Heard in the Court of Appeals 22 May 2019.
by defendant from judgment entered 23 March 2018 by Judge
Karen Eady-Williams in Cleveland County Nos. 16 CRS 50448-49,
50453 Superior Court.
Attorney General Joshua H. Stein, by Assistant Attorney
General Damie Adegbuyi Sesay, for the State.
Montgomery for defendant-appellant.
Dallas Jay Worley appeals from a judgment entered upon a
jury's verdicts finding him guilty of two counts of
statutory sex offense with a child by an adult, and one count
of first-degree kidnapping. Defendant argues the trial court
(1) erred by ordering him to submit to lifetime
satellite-based monitoring upon his release from prison; and
(2) committed plain error by permitting two expert witnesses
to vouch for the child's credibility. Upon review, we
hold that Defendant received a fair trial, free from
evidence presented at trial established that Defendant
repeatedly sexually assaulted his seven-year-old niece,
"Jane." On multiple occasions, Defendant subjected
Jane to anal penetration and oral sex. Although Defendant
threatened to kill her if she ever revealed what he was
doing, Jane eventually informed her mother; she was then
taken to the emergency room for examination. On 14 March
2016, Defendant was indicted for two counts of statutory sex
offense with a child by an adult, and one count of
case came on for trial before the Honorable Karen
Eady-Williams on 19 March 2018 in Cleveland County Superior
Court. The State tendered two witnesses as medical experts:
Dr. Daniel Troha and Dr. Nancy Hendrix. Dr. Troha examined
Jane and testified that he observed that "there was a
lot of redness around the labia and in the area surrounding
that and the anus," but he could not specifically
identify the cause of the redness. Dr. Hendrix, who examined
Jane after she had been discharged from the hospital, found
that (1) there was "a little bit of redness" around
her vaginal area and anus, (2) there was swelling around her
anus, and (3) "the actual anus [was] opened a little
bit, about 3 millimeters."
March 2018, the jury returned verdicts finding Defendant
guilty of all charges. The trial court sentenced Defendant to
an active term of 300 to 420 months in the custody of the
North Carolina Division of Adult Correction, and ordered that
he submit to satellite-based monitoring for the remainder of
his life upon his release from prison. Defendant gave oral
notice of appeal in open court.
Satellite-Based Monitoring Order
first argues that the trial court erred by ordering him to
submit to lifetime satellite-based monitoring upon his
release from prison, absent evidence that lifetime
satellite-based monitoring was a reasonable Fourth Amendment
search. Procedurally, however, Defendant's failure to
comply with our Appellate Rules renders this Court unable to
review this claim.
Defendant neglected to file written notice of appeal from the
satellite-based monitoring order. A satellite-based
monitoring proceeding is a civil action. State v.
Dye, ___ N.C. App.___, ___, 802 S.E.2d 737, 741 (2017).
"Any party . . . in a civil action . . . may take appeal
by filing notice of appeal with the clerk of superior court
and serving copies thereof upon all other parties." N.C.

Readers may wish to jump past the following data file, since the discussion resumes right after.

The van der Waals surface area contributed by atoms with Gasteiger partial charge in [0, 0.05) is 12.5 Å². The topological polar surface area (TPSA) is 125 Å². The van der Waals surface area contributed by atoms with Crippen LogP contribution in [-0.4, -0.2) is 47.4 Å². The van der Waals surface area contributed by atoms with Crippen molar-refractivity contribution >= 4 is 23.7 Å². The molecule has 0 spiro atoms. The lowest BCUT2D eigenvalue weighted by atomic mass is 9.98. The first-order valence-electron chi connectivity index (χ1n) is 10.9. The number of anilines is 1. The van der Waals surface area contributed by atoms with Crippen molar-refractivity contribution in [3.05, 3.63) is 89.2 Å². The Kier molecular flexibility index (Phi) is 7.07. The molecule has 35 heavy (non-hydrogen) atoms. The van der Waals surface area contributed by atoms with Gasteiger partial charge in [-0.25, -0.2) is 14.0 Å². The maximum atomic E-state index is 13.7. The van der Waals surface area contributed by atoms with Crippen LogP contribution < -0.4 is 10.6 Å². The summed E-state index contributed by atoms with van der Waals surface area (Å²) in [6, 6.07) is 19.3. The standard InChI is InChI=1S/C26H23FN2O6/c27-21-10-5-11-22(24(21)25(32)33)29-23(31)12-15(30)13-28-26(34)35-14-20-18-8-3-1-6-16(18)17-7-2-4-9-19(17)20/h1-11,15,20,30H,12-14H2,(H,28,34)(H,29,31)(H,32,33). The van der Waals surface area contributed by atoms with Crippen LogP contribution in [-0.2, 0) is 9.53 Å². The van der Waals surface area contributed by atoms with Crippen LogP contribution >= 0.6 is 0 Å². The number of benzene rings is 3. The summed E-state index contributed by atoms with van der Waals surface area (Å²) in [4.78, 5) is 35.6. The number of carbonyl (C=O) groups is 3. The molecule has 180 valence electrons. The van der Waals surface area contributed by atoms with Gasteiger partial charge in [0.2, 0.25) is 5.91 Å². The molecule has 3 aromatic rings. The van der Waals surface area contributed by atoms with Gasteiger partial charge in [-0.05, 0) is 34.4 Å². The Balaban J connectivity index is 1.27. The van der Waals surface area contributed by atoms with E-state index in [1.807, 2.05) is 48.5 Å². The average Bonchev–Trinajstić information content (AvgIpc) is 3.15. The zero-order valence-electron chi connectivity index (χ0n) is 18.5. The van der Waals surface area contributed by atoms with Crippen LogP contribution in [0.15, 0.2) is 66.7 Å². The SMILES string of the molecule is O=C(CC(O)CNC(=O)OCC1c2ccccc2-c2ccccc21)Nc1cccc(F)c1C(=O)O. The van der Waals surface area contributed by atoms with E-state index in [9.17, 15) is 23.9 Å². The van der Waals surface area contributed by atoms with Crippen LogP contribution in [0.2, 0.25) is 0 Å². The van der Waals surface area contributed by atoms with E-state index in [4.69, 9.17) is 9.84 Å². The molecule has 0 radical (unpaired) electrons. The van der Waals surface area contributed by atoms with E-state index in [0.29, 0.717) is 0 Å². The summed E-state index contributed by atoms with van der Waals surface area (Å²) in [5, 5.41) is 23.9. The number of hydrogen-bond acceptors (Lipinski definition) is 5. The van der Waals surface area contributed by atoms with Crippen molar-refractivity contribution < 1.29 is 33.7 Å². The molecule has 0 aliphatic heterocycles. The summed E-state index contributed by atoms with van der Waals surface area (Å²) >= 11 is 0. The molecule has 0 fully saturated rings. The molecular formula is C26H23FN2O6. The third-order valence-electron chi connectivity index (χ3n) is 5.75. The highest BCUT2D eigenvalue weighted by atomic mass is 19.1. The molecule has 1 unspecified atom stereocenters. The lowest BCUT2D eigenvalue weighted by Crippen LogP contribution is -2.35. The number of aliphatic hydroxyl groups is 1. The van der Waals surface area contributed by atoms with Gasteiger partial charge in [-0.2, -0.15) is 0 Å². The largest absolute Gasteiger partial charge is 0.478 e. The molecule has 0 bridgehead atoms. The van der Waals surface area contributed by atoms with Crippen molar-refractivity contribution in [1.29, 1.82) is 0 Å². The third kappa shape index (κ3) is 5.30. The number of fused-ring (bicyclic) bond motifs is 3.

R. App. P. 3(a). Accordingly, failure to comply with Rule 3
leaves this Court without jurisdiction to hear the
satellite-based monitoring order. Currin-Dillehay Bldg.
Supply v. Frazier, 100 N.C.App. 188, 189, 394 S.E.2d
683, 683, appeal dismissed and cert. denied, 327
N.C. 633, 399 S.E.2d 326 (1990).
addition, Defendant did not argue before the trial court that
satellite-based monitoring constituted an unreasonable Fourth
Amendment search. See N.C. R. App. P. 10(a)(1)
("In order to preserve an issue for appellate review, a
party must have presented to the trial court a timely
request, objection, or motion, stating the specific grounds
for the ruling the party desired the court to make.").
"[C]onstitutional arguments not brought forth at the
lower court level will be dismissed on appeal pursuant to
Rule 10(a)(1)." In re Davis, ___ N.C. App.___,
___, 808 S.E.2d 369, 374 (2017).
failed to follow these Rules, on 21 January 2019, Defendant
filed a petition for writ of certiorari requesting that this
Court reach the merits of his constitutional challenge to the
satellite-based monitoring order. Defendant "essentially
asks this Court to take two extraordinary steps to
reach the merits, first by issuing a writ of certiorari to
hear his appeal, and then by invoking Rule 2 of the North
Carolina Rules of Appellate Procedure to address his
unpreserved constitutional argument." State v.
DeJesus, ___ N.C. App.___, ___, 827 S.E.2d 744, 753
(quotation marks omitted), disc. review denied, ___
N.C. ___, 830 S.E.2d 837 (2019).
decline to take these extraordinary steps. Defendant fails to
identify any evidence of manifest injustice warranting the
invocation of Rule 2. Therefore, in our discretion, we deny
Defendant's petition and dismiss his appeal of the
satellite-based monitoring order.
argues that "the trial court committed plain error in
allowing two of the State's experts to vouch for"
Jane's credibility. Specifically, Defendant takes issue
with the testimony of Dr. Nancy Hendrix and Ms. Michelle
Sullivan. We address each of Defendant's arguments in